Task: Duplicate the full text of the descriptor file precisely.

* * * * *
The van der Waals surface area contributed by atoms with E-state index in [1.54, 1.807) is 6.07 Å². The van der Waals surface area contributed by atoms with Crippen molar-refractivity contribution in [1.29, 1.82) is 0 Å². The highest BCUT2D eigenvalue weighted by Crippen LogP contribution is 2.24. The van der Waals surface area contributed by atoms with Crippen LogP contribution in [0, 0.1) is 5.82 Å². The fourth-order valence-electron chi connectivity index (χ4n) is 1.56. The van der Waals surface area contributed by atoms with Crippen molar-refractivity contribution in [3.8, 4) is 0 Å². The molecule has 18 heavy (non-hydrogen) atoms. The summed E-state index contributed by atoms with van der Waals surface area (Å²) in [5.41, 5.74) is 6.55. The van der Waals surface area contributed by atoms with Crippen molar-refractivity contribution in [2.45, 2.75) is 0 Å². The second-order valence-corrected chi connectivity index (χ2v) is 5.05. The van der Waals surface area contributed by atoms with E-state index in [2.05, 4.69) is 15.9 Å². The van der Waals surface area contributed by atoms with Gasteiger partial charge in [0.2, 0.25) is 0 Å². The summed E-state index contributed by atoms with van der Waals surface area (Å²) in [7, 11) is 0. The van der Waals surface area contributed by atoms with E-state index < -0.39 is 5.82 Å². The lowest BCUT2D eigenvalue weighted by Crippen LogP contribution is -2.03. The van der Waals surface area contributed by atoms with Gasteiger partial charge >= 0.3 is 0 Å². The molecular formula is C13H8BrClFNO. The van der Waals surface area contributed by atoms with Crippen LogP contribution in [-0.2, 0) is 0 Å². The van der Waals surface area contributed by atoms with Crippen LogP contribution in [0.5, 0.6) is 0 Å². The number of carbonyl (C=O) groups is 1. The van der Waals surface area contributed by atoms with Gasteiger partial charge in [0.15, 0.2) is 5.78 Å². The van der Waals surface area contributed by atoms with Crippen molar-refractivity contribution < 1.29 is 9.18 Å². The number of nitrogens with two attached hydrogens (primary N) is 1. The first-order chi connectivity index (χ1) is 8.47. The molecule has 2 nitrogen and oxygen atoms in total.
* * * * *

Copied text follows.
The van der Waals surface area contributed by atoms with E-state index in [1.54, 1.807) is 6.07 Å². The van der Waals surface area contributed by atoms with Crippen molar-refractivity contribution in [1.29, 1.82) is 0 Å². The highest BCUT2D eigenvalue weighted by Crippen LogP contribution is 2.24. The van der Waals surface area contributed by atoms with Crippen LogP contribution in [0, 0.1) is 5.82 Å². The fourth-order valence-electron chi connectivity index (χ4n) is 1.56. The van der Waals surface area contributed by atoms with Crippen molar-refractivity contribution in [3.8, 4) is 0 Å². The molecule has 18 heavy (non-hydrogen) atoms. The summed E-state index contributed by atoms with van der Waals surface area (Å²) in [5.41, 5.74) is 6.55. The van der Waals surface area contributed by atoms with Crippen molar-refractivity contribution in [2.45, 2.75) is 0 Å². The second-order valence-corrected chi connectivity index (χ2v) is 5.05. The van der Waals surface area contributed by atoms with E-state index in [2.05, 4.69) is 15.9 Å². The van der Waals surface area contributed by atoms with Gasteiger partial charge in [0.2, 0.25) is 0 Å². The summed E-state index contributed by atoms with van der Waals surface area (Å²) in [7, 11) is 0. The van der Waals surface area contributed by atoms with E-state index < -0.39 is 5.82 Å². The lowest BCUT2D eigenvalue weighted by Crippen LogP contribution is -2.03. The van der Waals surface area contributed by atoms with Gasteiger partial charge >= 0.3 is 0 Å². The molecular formula is C13H8BrClFNO. The van der Waals surface area contributed by atoms with Crippen LogP contribution in [-0.2, 0) is 0 Å². The van der Waals surface area contributed by atoms with Crippen LogP contribution in [0.5, 0.6) is 0 Å². The number of carbonyl (C=O) groups is 1. The van der Waals surface area contributed by atoms with Gasteiger partial charge in [0.15, 0.2) is 5.78 Å². The van der Waals surface area contributed by atoms with Crippen molar-refractivity contribution < 1.29 is 9.18 Å². The number of nitrogens with two attached hydrogens (primary N) is 1. The first-order chi connectivity index (χ1) is 8.47. The molecule has 2 nitrogen and oxygen atoms in total.